Diazepam belongs to a class of drugs called benzodiazepines. Commonly used for the relief of anxiety and in alcohol withdrawal, diazepam is also used to treat some seizure disorders, help relax muscles and relieve muscle spasms. Benzodiazepines are central nervous system depressants; they slow down the nervous system. The combination of coffee – more specifically, coffee with caffeine – with diazepam can make the diazepam less effective.
Coffee and Caffeine
While you may think of coffee as simply a beverage, caffeinated coffee actually contains a psychoactive drug. Caffeine can affect your sleep, increase your blood pressure and increase your metabolic rate. It is also possible to become physiologically dependent on caffeine and to develop withdrawal symptoms if you suddenly stop drinking caffeinated coffee. It is the stimulant effect of caffeine in coffee that makes it a problem for those who take diazepam.
Caffeine and Anxiety
Coffee is a safe beverage for most people if taken in moderation, according to the “Harvard Women’s Health Watch.” However, drinking more than a few cups a day can create problems such as insomnia, increased anxiety and a jittery or shaky feeling. According to a review published in 2000 by the American College of Neuropsychopharmacology, medical specialists recommend that those who suffer from anxiety, reduce or eliminate caffeine from their diets.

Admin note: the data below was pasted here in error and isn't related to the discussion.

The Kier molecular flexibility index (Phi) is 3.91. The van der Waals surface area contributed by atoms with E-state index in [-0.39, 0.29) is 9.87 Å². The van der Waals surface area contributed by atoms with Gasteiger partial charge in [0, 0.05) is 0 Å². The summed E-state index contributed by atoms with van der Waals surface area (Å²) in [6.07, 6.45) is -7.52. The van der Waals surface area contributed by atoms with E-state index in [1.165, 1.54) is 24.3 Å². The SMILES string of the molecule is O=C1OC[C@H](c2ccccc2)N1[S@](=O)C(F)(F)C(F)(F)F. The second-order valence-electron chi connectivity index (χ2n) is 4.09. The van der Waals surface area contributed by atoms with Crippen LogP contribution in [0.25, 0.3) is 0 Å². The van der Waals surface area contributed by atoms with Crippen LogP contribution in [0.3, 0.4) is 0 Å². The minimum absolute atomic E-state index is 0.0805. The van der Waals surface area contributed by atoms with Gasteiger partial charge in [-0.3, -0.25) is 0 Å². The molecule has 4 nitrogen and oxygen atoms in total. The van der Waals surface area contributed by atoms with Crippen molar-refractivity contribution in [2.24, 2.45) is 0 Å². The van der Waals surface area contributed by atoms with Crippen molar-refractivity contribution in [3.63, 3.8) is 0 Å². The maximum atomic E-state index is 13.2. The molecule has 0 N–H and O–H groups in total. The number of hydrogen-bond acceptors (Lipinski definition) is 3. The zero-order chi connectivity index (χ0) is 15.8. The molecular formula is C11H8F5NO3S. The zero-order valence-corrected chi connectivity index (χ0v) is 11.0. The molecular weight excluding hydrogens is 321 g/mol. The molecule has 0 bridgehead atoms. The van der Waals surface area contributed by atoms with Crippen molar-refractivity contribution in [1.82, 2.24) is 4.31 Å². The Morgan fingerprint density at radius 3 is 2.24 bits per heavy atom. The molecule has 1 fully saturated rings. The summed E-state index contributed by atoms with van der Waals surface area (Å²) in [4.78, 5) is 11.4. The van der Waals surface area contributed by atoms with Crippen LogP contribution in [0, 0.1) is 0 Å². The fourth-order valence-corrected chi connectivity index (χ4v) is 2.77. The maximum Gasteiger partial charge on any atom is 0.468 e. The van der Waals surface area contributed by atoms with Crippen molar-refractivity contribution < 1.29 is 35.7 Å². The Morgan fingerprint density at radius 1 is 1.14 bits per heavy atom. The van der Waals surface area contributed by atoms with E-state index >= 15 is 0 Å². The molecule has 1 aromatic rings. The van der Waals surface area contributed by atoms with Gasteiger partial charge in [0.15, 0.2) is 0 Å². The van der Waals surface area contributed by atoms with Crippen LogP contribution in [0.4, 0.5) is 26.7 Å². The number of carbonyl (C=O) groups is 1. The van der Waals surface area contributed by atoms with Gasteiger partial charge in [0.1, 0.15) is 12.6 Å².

Caffeine and Diazepam
A study published in “Medical Biology” in 1983 examines human subjects in four controlled double-blind trials. Study participants took diazepam or a placebo capsule and then drank decaffeinated coffee, decaffeinated coffee with caffeine added or decaffeinated coffee with theophylline added. Caffeine in doses of 250 milligrams and 500 milligrams counteracted the effect of the diazepam in a number of areas tested. In research on rats published in a 1997 issue of “Life Sciences,” researchers found diazepam altered caffeine effects on the rats’ brains.
Considerations and Warnings
Drugs.com reports that diazepam and caffeine interact, and that caffeine can cause a 22 percent reduction in diazepam drug levels. Diazepam can make you dizzy or drowsy, especially if you take other medications that have similar effects. Some prescription and over-the-counter medications contain caffeine, so coffee is not the only concern when you take diazepam. You shouldn’t take diazepam if you are pregnant or breastfeeding because it could harm the baby. If you regularly drink caffeinated coffee and are prescribed diazepam, consult your doctor. You may need to switch to decaf or stop coffee entirely.